There is a fine line between delegating authority and constraining those with authority so that they don't create problems, especially with public perception. Apple is a high profile company, so Apple errors on the side of restricting authority. Essentially, only those at Apple who are VPs or higher have any significant decision authority, and in many cases, they don't have the authority they need. This can grate on energetic, talented, and capable people brought in at the Senior Manager or Director level who are accustomed to 1) making decisions, 2) being high profile, and 3) moving up. Many people like that have spent a year or so at Apple and then moved on, disillusioned and disgusted.
If asked, Steve would probably say, it's not about one manager It's about the success of Apple. And nothing succeeds like success. End of discussion. And yet, I have seen many occasions when severe constraints on delegated authority have damaged Apple and its ability to compete. Apple somehow survives, indeed thrives, despite those kinds of mistakes thanks to employee and customer loyalty and enthusiasm and the overall vision of Apple.Privilege
One of the things implicit in power is privilege. One cannot exercise power, based on a solid understanding of the company, its business model, its elements of cost, and the market challenges if one is constantly barraged by minutiae. That's why senior executives often have their own driver -- so they can work in the back seat while a professional driver whisks them to work. Or they fly in a company jet instead of wasting their time in long airport lines and TSA security procedures.
In general, except for Apple's CEO, one doesn't see a lot of conspicuous privilege at Apple. One of Apple's senior VPs tells his staff, "Everyone sweeps the floor." That means that if you're a senior person and you see a junior staff member straining to carry a heavy item into his van or into a computer show, you dig in and help. You pull off your tie, roll up your sleeves, and you help others. No one is too important to arrogantly walk away from good-old fashioned grunt work for Apple's good cause.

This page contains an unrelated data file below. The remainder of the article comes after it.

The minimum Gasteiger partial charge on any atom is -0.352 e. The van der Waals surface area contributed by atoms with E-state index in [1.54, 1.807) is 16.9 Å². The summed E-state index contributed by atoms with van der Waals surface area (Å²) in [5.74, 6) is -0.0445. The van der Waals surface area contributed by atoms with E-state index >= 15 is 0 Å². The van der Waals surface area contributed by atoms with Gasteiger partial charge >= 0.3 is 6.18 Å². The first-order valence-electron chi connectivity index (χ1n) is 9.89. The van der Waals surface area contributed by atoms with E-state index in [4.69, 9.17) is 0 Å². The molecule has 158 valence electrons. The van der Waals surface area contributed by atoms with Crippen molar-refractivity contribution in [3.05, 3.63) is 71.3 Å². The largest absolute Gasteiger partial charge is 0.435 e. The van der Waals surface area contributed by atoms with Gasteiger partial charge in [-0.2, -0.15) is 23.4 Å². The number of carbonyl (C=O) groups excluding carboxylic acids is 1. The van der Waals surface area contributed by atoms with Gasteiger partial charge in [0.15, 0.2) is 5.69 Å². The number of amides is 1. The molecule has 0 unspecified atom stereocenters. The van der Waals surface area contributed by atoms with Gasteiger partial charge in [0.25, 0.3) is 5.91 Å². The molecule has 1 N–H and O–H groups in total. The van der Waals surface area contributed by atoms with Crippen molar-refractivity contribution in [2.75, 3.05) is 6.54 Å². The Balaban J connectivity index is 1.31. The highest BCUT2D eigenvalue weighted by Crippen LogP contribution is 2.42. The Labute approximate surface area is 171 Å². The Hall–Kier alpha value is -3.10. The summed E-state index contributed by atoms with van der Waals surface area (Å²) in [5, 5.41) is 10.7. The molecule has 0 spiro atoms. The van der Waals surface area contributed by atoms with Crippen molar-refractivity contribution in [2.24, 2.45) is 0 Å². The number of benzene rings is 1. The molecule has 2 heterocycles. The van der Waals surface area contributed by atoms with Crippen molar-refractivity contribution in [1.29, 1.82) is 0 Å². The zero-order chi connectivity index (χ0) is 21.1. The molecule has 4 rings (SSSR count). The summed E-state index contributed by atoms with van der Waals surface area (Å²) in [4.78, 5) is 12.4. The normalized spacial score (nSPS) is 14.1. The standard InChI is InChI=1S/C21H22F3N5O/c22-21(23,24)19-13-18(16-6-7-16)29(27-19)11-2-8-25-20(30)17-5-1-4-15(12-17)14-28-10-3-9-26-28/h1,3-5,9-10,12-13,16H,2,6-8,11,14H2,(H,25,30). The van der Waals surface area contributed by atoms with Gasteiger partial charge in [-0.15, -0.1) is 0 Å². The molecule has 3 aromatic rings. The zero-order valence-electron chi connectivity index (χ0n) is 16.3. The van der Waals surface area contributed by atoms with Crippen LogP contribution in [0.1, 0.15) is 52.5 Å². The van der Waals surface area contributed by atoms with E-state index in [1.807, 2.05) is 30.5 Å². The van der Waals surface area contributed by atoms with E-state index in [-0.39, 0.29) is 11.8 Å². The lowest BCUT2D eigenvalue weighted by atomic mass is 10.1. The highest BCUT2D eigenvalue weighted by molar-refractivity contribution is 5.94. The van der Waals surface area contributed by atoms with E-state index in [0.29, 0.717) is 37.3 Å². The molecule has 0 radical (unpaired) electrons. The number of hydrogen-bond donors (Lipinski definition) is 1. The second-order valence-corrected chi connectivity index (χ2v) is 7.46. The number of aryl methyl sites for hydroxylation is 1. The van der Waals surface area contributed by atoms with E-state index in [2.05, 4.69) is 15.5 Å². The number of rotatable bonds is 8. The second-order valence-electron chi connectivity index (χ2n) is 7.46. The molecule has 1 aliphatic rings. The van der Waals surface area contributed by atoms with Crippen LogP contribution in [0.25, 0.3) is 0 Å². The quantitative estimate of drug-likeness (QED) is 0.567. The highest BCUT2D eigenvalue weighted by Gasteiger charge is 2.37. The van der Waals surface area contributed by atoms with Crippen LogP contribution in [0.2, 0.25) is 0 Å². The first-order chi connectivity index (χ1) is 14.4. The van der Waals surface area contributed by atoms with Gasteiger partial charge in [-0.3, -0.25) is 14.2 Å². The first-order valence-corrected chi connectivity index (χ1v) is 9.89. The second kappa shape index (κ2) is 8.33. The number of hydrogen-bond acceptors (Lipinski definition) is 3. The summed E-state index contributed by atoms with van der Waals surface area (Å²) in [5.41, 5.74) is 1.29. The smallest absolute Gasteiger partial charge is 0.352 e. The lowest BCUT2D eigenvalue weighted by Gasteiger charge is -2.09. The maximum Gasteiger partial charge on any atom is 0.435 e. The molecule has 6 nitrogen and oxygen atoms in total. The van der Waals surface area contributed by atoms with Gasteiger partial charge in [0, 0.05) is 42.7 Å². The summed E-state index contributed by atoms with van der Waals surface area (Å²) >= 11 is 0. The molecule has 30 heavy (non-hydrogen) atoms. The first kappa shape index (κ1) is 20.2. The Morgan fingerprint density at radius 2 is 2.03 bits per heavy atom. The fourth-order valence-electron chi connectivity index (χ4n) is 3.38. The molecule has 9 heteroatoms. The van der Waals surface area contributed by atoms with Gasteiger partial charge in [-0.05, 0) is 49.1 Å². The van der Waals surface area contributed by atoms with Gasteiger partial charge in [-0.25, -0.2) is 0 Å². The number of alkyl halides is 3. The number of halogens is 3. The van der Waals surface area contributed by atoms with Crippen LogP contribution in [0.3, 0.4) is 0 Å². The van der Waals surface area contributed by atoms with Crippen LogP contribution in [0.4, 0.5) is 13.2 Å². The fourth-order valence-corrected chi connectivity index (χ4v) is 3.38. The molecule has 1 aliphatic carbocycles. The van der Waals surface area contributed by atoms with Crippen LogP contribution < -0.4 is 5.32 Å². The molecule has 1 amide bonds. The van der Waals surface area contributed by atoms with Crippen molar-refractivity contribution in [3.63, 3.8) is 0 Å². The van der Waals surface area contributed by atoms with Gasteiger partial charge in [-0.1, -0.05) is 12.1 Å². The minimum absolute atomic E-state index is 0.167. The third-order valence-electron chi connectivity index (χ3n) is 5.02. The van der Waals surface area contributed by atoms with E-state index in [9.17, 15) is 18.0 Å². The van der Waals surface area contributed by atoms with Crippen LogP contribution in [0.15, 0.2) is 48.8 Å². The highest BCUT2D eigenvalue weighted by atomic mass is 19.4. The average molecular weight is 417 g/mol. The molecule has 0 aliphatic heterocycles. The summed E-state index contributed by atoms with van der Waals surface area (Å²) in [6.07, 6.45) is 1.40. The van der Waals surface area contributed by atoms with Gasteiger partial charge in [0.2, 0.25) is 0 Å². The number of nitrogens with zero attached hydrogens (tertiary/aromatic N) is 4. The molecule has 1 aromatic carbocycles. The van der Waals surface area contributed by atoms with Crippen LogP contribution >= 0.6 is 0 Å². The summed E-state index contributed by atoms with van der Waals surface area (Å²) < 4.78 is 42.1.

Again, because authority is constrained and money is constrained even tighter, you won't see senior managers at Apple granting themselves too many conspicuous favors. Everyone gets a MacBook Pro or desktop system for company business. Sales executives get a company car, but only if they travel around so much, a car is cheaper than paying them mileage for a personal car. I've been in Director's offices that are hardly bigger than a small bedroom, 3 x 3 meters. Of course, if you're a VP, you're guaranteed a window view. Only VPs get executive assistants, and there aren't that many VPs. You need something done? You do it yourself.The Balance of Power
Apple is a company that has a cult following. Every move made by employees is observed by analysts, competitors, and the public. Working for Apple can be a real high, especially when they are very prosperous as they are now. As a result, Apple's executive team places healthy constraints on employees in terms of the exercise of power. Probably more so than most other companies. Because Apple is the kind of company it is, this tends to work in favor of their overall success. Localized problems tend to get smoothed over because just working for Apple can often outweigh the frustrations.
If Apple's executive team is consciously fine tuning this infinite complexity of authority, delegation, employee morale, and avoidance of typical business headaches due to undisciplined power, it's one of the finest balancing acts in the history of American business.
In Part II, I'll cover the remaining components of power I listed at the beginning, how they relate to Steve Jobs in particular, and some examples where Apple has faced challenges in its internal exercise of power.
John Martellaro is a senior scientist and author. A former U.S. Air Force officer,he has worked for NASA, White Sands Missile Range, Lockheed Martin Astronautics, the Oak Ridge National Laboratory and Apple Computer. During his five years at Apple, he worked as a Senior Marketing Manager for science and technology, Federal Account Executive, and High Performance Computing Manager. His interests include alpine skiing, SciFi, astronomy, and Perl. John lives in Denver, Colorado.